Against this decision the Income-tax Officer appealed before the Tribunal. The only question before the Tribunal was whether the business of the assessee-company relating to the manufacture and sale of sugar and dealings in other commodities constituted one business or separate businesses. The Tribunal found that the sugar factory of the assessee-company was in Pakistan while its head office was in Calcutta. The results of the sugar mill business were incorporated in the account books maintained in the head office at Calcutta. The results of the assessees activities relating to other businesses were also recorded in the same books. The Tribunal also found that there was one common staff at the head office for all the businesses and that the banking account for all the businesses was the same. The Tribunal, however, relied on a decision of this court in Commissioner of Income-tax v. International Industries Ltd. and observed that if the accounts of each of the activities were kept separate and not dovetailed and if the businesses were not interlaced, the activities might constitute separate businesses, but if the accounts of the various activities were all lumped together, then the various activities might form part of one business. In that view, the Tribunal found, as a fact, that although the objects of incorporation authorised the assessee-company to carry on business in jute, hemp and oil seeds also, the manufacture and sale of sugar constituted the main business for which the assessee-company had been floated. The other activities in gunnies, hessian and mustered seeds, which were commenced some years later and again given up, were not auxiliaries or branches of the main business, there being no organic unity so as to make a corporate whole of the various activities, though there were some common features such as unity of ownership, common banking account and common staff. The Tribunal, however, noted that the gunnies purchased for packing sugar manufactured by the sugar mill of the assessee-company were purchased independently and the transactions of these purchases did not form part of the transactions in gunnies in which a profit had been earned. The Tribunal further noted that the accounts relating to the gunnies used for packing sugar were kept separate from the accounts of gunnies relating to the speculative transactions. On these facts, the Tribunal held that the business of manufacture and sale of sugar was entirely different from the business relating to the other activities and did not constitute the same business of the assessee-company. The Tribunal, therefore, reversed the order of the Appellate Assistant Commissioner and affirmed the order made by the Income-tax Officer.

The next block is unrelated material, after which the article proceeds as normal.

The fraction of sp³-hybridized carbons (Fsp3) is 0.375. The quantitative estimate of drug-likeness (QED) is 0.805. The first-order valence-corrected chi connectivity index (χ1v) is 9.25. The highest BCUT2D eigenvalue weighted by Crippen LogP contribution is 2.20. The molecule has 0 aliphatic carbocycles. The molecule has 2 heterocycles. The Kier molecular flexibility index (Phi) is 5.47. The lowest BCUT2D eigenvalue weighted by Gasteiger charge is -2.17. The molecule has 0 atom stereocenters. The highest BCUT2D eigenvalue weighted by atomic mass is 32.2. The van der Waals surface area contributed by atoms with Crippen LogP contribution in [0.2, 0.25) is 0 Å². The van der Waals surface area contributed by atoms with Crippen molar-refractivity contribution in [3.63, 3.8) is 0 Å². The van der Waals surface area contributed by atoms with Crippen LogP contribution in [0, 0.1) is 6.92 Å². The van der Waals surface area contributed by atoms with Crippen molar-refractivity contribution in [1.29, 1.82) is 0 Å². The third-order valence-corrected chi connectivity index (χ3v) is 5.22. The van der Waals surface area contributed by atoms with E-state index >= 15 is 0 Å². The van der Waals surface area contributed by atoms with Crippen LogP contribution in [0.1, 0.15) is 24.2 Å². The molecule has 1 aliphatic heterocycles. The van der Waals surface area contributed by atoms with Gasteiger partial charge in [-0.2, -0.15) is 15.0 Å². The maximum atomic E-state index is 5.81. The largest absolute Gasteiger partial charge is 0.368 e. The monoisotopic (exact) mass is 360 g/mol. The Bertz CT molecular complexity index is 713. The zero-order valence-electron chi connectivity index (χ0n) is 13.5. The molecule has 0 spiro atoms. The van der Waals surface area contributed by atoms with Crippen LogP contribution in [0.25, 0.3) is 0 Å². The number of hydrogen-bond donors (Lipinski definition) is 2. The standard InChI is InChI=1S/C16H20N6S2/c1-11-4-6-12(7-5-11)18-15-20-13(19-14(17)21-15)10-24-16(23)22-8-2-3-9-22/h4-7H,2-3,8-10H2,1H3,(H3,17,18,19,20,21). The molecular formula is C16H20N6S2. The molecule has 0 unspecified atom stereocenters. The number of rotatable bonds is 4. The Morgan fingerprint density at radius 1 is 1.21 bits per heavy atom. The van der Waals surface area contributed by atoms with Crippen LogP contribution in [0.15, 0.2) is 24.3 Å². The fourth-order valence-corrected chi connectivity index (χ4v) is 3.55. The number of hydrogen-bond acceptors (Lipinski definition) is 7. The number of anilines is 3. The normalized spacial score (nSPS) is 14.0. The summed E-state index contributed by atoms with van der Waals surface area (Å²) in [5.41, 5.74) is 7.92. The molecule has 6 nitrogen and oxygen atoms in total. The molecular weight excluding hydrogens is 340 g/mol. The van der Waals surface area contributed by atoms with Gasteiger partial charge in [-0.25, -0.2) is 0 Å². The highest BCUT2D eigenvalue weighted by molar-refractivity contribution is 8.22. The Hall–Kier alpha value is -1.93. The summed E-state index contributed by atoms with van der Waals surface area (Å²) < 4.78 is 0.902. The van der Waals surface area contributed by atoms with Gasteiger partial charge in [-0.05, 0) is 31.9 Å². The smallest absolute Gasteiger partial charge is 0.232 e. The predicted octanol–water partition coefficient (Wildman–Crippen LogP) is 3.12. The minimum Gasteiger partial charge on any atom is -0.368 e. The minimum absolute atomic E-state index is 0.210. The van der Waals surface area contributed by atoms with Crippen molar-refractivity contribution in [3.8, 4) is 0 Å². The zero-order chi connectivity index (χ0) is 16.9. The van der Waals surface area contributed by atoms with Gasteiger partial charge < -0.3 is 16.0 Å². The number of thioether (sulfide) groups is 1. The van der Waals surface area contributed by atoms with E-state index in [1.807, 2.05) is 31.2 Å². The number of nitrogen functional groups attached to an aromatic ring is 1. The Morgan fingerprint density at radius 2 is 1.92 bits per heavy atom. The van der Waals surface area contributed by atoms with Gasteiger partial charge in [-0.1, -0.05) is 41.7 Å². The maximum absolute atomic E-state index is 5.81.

As against the judgment of the Tribunal, the assessee asked the Tribunal to make a reference to the High Court on certain questions of law including the question whether the business of the assessee in sugar and in gunny, etc. The assessee-company next moved the High court, under section 66(2) of the Income-tax Act, for calling upon the Tribunal to state a case on those questions but that application was also summarily dismissed. Thereafter, the assessee-company appealed before the Supreme Court with special leave of that court. The Supreme Court was pleased to allow the appeal. The judgment of the Supreme Court is reported in  41 I. T. R. 272, and hereinbelow we quote relevant extracts from that judgment :
'The question whether, on the application of the settled tests, different ventures carried on by an individual or a company form the same business is a mixed question of law and fact, Certain principles are applied to determine whether, on the facts found, a legal inference can be drawn that the different ventures constitute separate businesses or, viewed together, can be said to constitute the same businesses. These principles were stated by Rowlatt J. in Scales v. George Thompson & Co. Ltd. The learned judge observed :...... the real question is, was there any interconnection, any interlacing, any interdependence, any unity at all embracing those two businesses.